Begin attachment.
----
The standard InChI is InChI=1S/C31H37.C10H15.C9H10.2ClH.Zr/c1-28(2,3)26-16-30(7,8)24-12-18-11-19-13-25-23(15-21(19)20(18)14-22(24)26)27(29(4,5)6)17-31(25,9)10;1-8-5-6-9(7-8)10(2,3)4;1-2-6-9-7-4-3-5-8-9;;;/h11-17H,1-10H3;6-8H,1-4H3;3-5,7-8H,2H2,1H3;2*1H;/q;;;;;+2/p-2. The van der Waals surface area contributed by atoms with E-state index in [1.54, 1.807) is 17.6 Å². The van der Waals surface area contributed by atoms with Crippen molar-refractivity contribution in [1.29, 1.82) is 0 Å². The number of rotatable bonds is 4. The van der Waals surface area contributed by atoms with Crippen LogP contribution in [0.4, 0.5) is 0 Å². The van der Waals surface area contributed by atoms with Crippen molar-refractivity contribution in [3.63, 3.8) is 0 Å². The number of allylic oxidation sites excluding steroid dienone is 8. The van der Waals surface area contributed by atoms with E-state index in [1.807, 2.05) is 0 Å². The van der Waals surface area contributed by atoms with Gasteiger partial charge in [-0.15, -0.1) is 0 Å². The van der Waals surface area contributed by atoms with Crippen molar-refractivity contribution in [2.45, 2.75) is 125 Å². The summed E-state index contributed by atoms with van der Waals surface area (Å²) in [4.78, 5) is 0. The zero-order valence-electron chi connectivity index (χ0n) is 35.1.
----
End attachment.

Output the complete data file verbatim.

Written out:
The standard InChI is InChI=1S/C31H37.C10H15.C9H10.2ClH.Zr/c1-28(2,3)26-16-30(7,8)24-12-18-11-19-13-25-23(15-21(19)20(18)14-22(24)26)27(29(4,5)6)17-31(25,9)10;1-8-5-6-9(7-8)10(2,3)4;1-2-6-9-7-4-3-5-8-9;;;/h11-17H,1-10H3;6-8H,1-4H3;3-5,7-8H,2H2,1H3;2*1H;/q;;;;;+2/p-2. The van der Waals surface area contributed by atoms with E-state index in [1.54, 1.807) is 17.6 Å². The van der Waals surface area contributed by atoms with Crippen molar-refractivity contribution in [1.29, 1.82) is 0 Å². The number of rotatable bonds is 4. The van der Waals surface area contributed by atoms with Crippen LogP contribution in [0.4, 0.5) is 0 Å². The van der Waals surface area contributed by atoms with Crippen molar-refractivity contribution in [3.63, 3.8) is 0 Å². The number of allylic oxidation sites excluding steroid dienone is 8. The van der Waals surface area contributed by atoms with E-state index in [1.807, 2.05) is 0 Å². The van der Waals surface area contributed by atoms with Gasteiger partial charge in [-0.15, -0.1) is 0 Å². The van der Waals surface area contributed by atoms with Crippen molar-refractivity contribution in [2.45, 2.75) is 125 Å². The summed E-state index contributed by atoms with van der Waals surface area (Å²) in [4.78, 5) is 0. The zero-order valence-electron chi connectivity index (χ0n) is 35.1.